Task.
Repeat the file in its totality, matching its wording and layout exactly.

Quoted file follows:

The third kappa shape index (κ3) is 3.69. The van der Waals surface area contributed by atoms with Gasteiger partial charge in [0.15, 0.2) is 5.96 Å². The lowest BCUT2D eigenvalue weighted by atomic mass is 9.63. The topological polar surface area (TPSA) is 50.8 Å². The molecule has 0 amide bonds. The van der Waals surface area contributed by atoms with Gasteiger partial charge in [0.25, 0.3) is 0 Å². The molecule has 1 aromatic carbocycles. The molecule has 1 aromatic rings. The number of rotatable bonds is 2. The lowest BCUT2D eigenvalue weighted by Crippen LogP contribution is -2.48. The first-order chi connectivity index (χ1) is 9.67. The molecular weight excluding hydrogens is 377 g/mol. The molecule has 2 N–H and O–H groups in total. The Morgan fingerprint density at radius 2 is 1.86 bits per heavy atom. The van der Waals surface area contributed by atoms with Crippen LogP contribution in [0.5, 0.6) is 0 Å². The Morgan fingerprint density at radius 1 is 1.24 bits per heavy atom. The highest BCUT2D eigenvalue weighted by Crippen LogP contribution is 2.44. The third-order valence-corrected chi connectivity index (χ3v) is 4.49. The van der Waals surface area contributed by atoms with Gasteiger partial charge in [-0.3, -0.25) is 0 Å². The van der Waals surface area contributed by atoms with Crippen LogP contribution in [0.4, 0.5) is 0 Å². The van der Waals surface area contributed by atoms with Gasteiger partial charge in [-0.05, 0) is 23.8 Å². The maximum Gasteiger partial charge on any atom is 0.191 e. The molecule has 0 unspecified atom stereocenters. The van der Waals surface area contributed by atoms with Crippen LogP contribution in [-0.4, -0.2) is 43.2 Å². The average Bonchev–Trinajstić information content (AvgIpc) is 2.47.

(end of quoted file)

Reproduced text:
The third kappa shape index (κ3) is 3.69. The van der Waals surface area contributed by atoms with Gasteiger partial charge in [0.15, 0.2) is 5.96 Å². The lowest BCUT2D eigenvalue weighted by atomic mass is 9.63. The topological polar surface area (TPSA) is 50.8 Å². The molecule has 0 amide bonds. The van der Waals surface area contributed by atoms with Gasteiger partial charge in [0.25, 0.3) is 0 Å². The molecule has 1 aromatic carbocycles. The molecule has 1 aromatic rings. The number of rotatable bonds is 2. The lowest BCUT2D eigenvalue weighted by Crippen LogP contribution is -2.48. The first-order chi connectivity index (χ1) is 9.67. The molecular weight excluding hydrogens is 377 g/mol. The molecule has 2 N–H and O–H groups in total. The Morgan fingerprint density at radius 2 is 1.86 bits per heavy atom. The van der Waals surface area contributed by atoms with Crippen LogP contribution in [0.5, 0.6) is 0 Å². The Morgan fingerprint density at radius 1 is 1.24 bits per heavy atom. The highest BCUT2D eigenvalue weighted by Crippen LogP contribution is 2.44. The third-order valence-corrected chi connectivity index (χ3v) is 4.49. The van der Waals surface area contributed by atoms with Gasteiger partial charge in [-0.3, -0.25) is 0 Å². The van der Waals surface area contributed by atoms with Crippen LogP contribution in [0.4, 0.5) is 0 Å². The van der Waals surface area contributed by atoms with Gasteiger partial charge in [-0.05, 0) is 23.8 Å². The maximum Gasteiger partial charge on any atom is 0.191 e. The molecule has 0 unspecified atom stereocenters. The van der Waals surface area contributed by atoms with Crippen LogP contribution in [-0.4, -0.2) is 43.2 Å². The average Bonchev–Trinajstić information content (AvgIpc) is 2.47.